Advanced Tree Pit Design Enhances Urban Forestry

Citygreen - Advanced Tree Pit Design Enhances Urban Forestry

With increasing urbanization, and more highly concentrated populations within cities, strengthening the green infrastructure is becoming increasingly important. One of the largest opportunities for impact is maintaining and enhancing the urban canopy. This is addressed most readily by advanced tree pit design, which refers to the subterranean structures put in place during planting.

In Minneapolis, the local government conducted research that revealed well-planted trees provide a strong financial incentive in addition to the ecosystem benefits. The research found a $2 million savings between a storm water conveyance system, or subterranean cell systems.

Peter MacDonagh, a landscape architect, said in an ASLA interview, “larger, older trees are far more valuable than younger ones, so work needs to be done to preserve these and use new techniques to enable younger trees to stay in place longer.”

As trees were planted in the past, the soil they were placed in was compacted, causing a lack of nutrients, storm water management, and root establishment. As a result, the trees struggle to thrive and provide their benefits to the local environment and infrastructure. Often, these struggling trees will either die, stop growing, or begin to push through and ruin sidewalks and roads.

The Center for Urban Forest Research calculates that large-canopy trees …outperform small trees…and they do not start adding significant environmental performance until they reach 30 feet,” states Matthew Gordy, a landscape and urban design professional.

By utilizing cell systems, the strain put on the trees’ growth is almost completely eliminated, resulting in lower costs, and increased shade, stormwater management, and overall well being of the populaces and local infrastructure.

Get more information on advanced soil cell systems here.

The Island of Compost

the island of compost

Images from Present Architecture.

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Bringing Kids Back to Nature

project wild thing - bringing kids back to nature

Image from Project Wild Thing

 

A report called Sowing the Seeds, Reconnecting London’s Children with Nature for the London Sustainable Development Commission, shows how “giving children access to nature promotes their mental and emotional well-being and may have a positive effect on the behaviour of some children”.

It said that too many of London’s children “have little or no meaningful contact with natural places in the city”. Because of this, the kids maybe be denied “the many and varied benefits that experiences in nature bring; experiences that many adults understand at a deep emotional level from their own childhood memories”.

The report said because of this lack of connection with nature, kids may grow up “indifferent to nature and unsupportive of the need for environmental stewardship”.

It has several recommendations that should be implemented over the years to “have the potential to make a real difference to children’s relationship with the natural world”.

It recommends that schools and early years settings give greater emphasis to offering children engaging everyday nature experiences within their grounds. “This should be done through the creation of natural play spaces and more extensive and easily accessible habitat areas.”

“Two thirds of London’s area is made up of green spaces or water, and 10 percent is designated as Metropolitan Open Land, yet children’s experiences of natural places in the capital have been in long-term decline, as a result of societal changes that have been unfolding for many years.”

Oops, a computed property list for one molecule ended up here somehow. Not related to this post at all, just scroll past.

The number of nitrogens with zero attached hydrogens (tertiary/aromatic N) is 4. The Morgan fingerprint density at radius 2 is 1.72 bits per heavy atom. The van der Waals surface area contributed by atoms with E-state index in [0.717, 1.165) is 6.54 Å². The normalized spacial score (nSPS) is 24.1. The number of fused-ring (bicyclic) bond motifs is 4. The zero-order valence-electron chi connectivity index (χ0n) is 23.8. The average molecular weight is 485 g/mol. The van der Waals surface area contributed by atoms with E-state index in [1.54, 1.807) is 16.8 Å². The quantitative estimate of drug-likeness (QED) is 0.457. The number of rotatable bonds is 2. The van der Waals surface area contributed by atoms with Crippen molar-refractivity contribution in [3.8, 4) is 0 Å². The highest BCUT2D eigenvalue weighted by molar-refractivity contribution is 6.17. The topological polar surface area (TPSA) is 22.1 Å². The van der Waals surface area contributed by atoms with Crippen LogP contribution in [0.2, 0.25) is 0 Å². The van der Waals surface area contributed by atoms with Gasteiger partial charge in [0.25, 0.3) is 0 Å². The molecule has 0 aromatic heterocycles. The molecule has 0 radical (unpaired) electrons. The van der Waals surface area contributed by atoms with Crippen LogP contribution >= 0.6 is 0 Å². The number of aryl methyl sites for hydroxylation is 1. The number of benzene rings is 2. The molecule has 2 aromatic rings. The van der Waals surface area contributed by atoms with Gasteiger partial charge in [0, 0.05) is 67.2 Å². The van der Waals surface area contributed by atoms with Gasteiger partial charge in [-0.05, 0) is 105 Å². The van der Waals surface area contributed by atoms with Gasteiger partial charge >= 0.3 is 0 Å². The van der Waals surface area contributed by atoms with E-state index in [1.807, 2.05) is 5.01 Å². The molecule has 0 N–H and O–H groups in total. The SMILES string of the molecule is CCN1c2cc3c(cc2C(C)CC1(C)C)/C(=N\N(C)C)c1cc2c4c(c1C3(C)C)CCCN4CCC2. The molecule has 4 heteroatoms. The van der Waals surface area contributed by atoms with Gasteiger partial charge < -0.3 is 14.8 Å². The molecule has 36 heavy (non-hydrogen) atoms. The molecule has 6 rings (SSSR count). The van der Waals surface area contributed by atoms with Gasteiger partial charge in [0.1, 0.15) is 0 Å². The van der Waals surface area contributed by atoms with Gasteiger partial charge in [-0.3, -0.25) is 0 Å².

Although London is quite a green city, its “green spaces are not uniformly distributed, and many parts of the city are deficient.” The report said that one third of families visit natural places every two months. One in seven had not made a single visit for a year. This statistic is also worse with children from poorer families.

“Initiatives are fragmented, and grappling with complex issues and challenges.” The report said that only four percent of London’s children are being reached by existing initiatives.

Some of the suggestions from the report include creating natural habitats or wildlife area on school grounds, the establishment of forest schools, the increase of natural conservation projects, and the creation of ‘natural play’ approach to the design of public play areas in parks and green spaces. Other initiatives include community-based projects, city farms, community gardens, horticultural projects, after-school programmes, play ranger schemes and so on.

A campaign called Project Wild Thing is pushing for parents to turn screen time into “wild time” playing and enjoying nature outdoors. The project is a film led movement to get more kids and adults outside, reconnecting with nature. The project, which started in 2010, has gained a growing following and has become a movement of organisations and individuals who share the same passion for the cause.

According to a report from Western Gazette in the UK, Camp Bestival has teamed up with the campaign to “help adults and children reconnect with nature” while being entertained. Camp Bestival runs from July 31 to August 3 at Lulworth Castle, Dorset.

Project Wild Thing’s David Bond told the Western Gazette that the campaign is all about how children need to get outdoors and into nature.

“We’re really passionate about connecting young people and adults with the outdoors because it makes them fitter, it makes them healthier, it makes them happier and it makes them develop better.”

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The Future of Cityscapes Depend on Green Infrastructures

Green Infrastructures

An investigation by a research group called The Resilience of Cityscapes, published in the international Biotope City journal, showed that green roofs, living walls, and greened permeable pavements has a multitude of positive effects.

“The impact of green infrastructure on an urban fabric has been visualised by computer modeling tools. The computer model results showed that all tested green technologies provide benefits to the urban microclimate and water storage capacity,” the report said.

It showed that green infrastructure is the solution to the resilience of cityscapes worldwide. The report said there is a huge trend in urbanisation with more than 50 percent of the world’s population now living in cities.

“Two effects of this influx can be observed: the occupied city area grows and